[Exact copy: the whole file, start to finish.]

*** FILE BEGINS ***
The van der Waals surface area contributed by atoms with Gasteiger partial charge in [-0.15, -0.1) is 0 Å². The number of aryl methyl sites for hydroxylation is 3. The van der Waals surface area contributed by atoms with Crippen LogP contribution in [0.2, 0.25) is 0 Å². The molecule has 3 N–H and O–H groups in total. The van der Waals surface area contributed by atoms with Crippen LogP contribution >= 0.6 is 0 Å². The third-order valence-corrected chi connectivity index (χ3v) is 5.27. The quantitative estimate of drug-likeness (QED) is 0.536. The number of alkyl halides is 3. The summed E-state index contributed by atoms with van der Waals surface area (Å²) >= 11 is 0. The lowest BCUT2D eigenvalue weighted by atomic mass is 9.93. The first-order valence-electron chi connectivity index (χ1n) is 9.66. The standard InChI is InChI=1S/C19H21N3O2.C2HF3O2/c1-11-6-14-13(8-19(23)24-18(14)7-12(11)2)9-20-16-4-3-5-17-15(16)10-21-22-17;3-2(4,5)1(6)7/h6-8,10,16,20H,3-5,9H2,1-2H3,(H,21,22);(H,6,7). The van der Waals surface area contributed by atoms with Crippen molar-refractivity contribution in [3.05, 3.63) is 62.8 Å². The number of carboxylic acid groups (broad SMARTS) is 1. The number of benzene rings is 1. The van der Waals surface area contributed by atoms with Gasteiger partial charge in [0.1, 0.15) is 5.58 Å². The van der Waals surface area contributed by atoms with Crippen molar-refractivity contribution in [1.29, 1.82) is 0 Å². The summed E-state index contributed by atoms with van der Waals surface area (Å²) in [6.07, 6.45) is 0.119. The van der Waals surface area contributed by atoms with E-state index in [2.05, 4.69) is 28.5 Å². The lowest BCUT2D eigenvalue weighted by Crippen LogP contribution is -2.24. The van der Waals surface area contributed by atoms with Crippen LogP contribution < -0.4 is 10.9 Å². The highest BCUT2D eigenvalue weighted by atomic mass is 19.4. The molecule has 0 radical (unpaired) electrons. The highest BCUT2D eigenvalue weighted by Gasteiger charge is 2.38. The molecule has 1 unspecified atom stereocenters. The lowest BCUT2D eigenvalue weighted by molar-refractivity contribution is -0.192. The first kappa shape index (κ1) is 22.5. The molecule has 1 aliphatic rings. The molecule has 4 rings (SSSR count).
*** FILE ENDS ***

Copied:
The van der Waals surface area contributed by atoms with Gasteiger partial charge in [-0.15, -0.1) is 0 Å². The number of aryl methyl sites for hydroxylation is 3. The van der Waals surface area contributed by atoms with Crippen LogP contribution in [0.2, 0.25) is 0 Å². The molecule has 3 N–H and O–H groups in total. The van der Waals surface area contributed by atoms with Crippen LogP contribution >= 0.6 is 0 Å². The third-order valence-corrected chi connectivity index (χ3v) is 5.27. The quantitative estimate of drug-likeness (QED) is 0.536. The number of alkyl halides is 3. The summed E-state index contributed by atoms with van der Waals surface area (Å²) >= 11 is 0. The lowest BCUT2D eigenvalue weighted by atomic mass is 9.93. The first-order valence-electron chi connectivity index (χ1n) is 9.66. The standard InChI is InChI=1S/C19H21N3O2.C2HF3O2/c1-11-6-14-13(8-19(23)24-18(14)7-12(11)2)9-20-16-4-3-5-17-15(16)10-21-22-17;3-2(4,5)1(6)7/h6-8,10,16,20H,3-5,9H2,1-2H3,(H,21,22);(H,6,7). The van der Waals surface area contributed by atoms with Crippen molar-refractivity contribution in [3.05, 3.63) is 62.8 Å². The number of carboxylic acid groups (broad SMARTS) is 1. The number of benzene rings is 1. The van der Waals surface area contributed by atoms with Gasteiger partial charge in [0.1, 0.15) is 5.58 Å². The van der Waals surface area contributed by atoms with Crippen molar-refractivity contribution in [1.29, 1.82) is 0 Å². The summed E-state index contributed by atoms with van der Waals surface area (Å²) in [6.07, 6.45) is 0.119. The van der Waals surface area contributed by atoms with E-state index in [2.05, 4.69) is 28.5 Å². The lowest BCUT2D eigenvalue weighted by Crippen LogP contribution is -2.24. The van der Waals surface area contributed by atoms with Crippen LogP contribution < -0.4 is 10.9 Å². The highest BCUT2D eigenvalue weighted by atomic mass is 19.4. The molecule has 0 radical (unpaired) electrons. The highest BCUT2D eigenvalue weighted by Gasteiger charge is 2.38. The molecule has 1 unspecified atom stereocenters. The lowest BCUT2D eigenvalue weighted by molar-refractivity contribution is -0.192. The first kappa shape index (κ1) is 22.5. The molecule has 1 aliphatic rings. The molecule has 4 rings (SSSR count).